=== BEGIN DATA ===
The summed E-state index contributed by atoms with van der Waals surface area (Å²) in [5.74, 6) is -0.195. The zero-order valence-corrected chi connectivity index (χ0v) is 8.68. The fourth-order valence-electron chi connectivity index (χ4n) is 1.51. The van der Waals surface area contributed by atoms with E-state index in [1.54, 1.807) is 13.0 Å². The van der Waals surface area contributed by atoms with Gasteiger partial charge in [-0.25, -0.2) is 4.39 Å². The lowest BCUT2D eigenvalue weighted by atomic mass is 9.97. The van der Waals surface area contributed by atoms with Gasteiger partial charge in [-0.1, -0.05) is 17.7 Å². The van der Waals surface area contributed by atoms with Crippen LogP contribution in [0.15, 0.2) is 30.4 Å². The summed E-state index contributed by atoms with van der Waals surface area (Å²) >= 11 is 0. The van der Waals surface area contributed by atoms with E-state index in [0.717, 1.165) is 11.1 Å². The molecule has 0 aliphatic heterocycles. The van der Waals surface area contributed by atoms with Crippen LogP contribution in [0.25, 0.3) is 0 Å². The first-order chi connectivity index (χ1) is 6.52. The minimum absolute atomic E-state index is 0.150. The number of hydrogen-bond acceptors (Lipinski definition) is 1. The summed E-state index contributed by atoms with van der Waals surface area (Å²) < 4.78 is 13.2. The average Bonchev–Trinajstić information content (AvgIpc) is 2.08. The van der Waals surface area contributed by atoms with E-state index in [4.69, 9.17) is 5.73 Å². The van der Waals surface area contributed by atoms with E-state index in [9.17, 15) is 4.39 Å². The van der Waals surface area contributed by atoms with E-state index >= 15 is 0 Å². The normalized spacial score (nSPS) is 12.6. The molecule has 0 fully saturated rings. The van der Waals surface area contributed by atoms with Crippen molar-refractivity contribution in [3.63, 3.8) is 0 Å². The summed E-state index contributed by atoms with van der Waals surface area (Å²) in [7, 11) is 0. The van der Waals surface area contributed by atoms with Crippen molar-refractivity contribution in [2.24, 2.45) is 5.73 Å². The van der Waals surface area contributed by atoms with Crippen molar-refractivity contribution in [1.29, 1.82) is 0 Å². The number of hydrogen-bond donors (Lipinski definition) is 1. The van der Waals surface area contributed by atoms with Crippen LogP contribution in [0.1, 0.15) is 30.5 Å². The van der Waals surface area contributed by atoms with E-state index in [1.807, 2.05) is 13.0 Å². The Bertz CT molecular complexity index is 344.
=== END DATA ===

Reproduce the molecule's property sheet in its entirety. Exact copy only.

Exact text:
The summed E-state index contributed by atoms with van der Waals surface area (Å²) in [5.74, 6) is -0.195. The zero-order valence-corrected chi connectivity index (χ0v) is 8.68. The fourth-order valence-electron chi connectivity index (χ4n) is 1.51. The van der Waals surface area contributed by atoms with E-state index in [1.54, 1.807) is 13.0 Å². The van der Waals surface area contributed by atoms with Gasteiger partial charge in [-0.25, -0.2) is 4.39 Å². The lowest BCUT2D eigenvalue weighted by atomic mass is 9.97. The van der Waals surface area contributed by atoms with Gasteiger partial charge in [-0.1, -0.05) is 17.7 Å². The van der Waals surface area contributed by atoms with Crippen LogP contribution in [0.15, 0.2) is 30.4 Å². The summed E-state index contributed by atoms with van der Waals surface area (Å²) >= 11 is 0. The van der Waals surface area contributed by atoms with E-state index in [0.717, 1.165) is 11.1 Å². The molecule has 0 aliphatic heterocycles. The van der Waals surface area contributed by atoms with Crippen LogP contribution in [0.25, 0.3) is 0 Å². The first-order chi connectivity index (χ1) is 6.52. The minimum absolute atomic E-state index is 0.150. The number of hydrogen-bond acceptors (Lipinski definition) is 1. The summed E-state index contributed by atoms with van der Waals surface area (Å²) < 4.78 is 13.2. The average Bonchev–Trinajstić information content (AvgIpc) is 2.08. The van der Waals surface area contributed by atoms with E-state index in [4.69, 9.17) is 5.73 Å². The van der Waals surface area contributed by atoms with E-state index in [9.17, 15) is 4.39 Å². The van der Waals surface area contributed by atoms with E-state index >= 15 is 0 Å². The normalized spacial score (nSPS) is 12.6. The molecule has 0 fully saturated rings. The van der Waals surface area contributed by atoms with Crippen molar-refractivity contribution in [3.63, 3.8) is 0 Å². The summed E-state index contributed by atoms with van der Waals surface area (Å²) in [7, 11) is 0. The van der Waals surface area contributed by atoms with Crippen molar-refractivity contribution in [2.24, 2.45) is 5.73 Å². The van der Waals surface area contributed by atoms with Crippen molar-refractivity contribution in [1.29, 1.82) is 0 Å². The number of hydrogen-bond donors (Lipinski definition) is 1. The van der Waals surface area contributed by atoms with Crippen LogP contribution in [0.1, 0.15) is 30.5 Å². The van der Waals surface area contributed by atoms with E-state index in [1.807, 2.05) is 13.0 Å². The Bertz CT molecular complexity index is 344.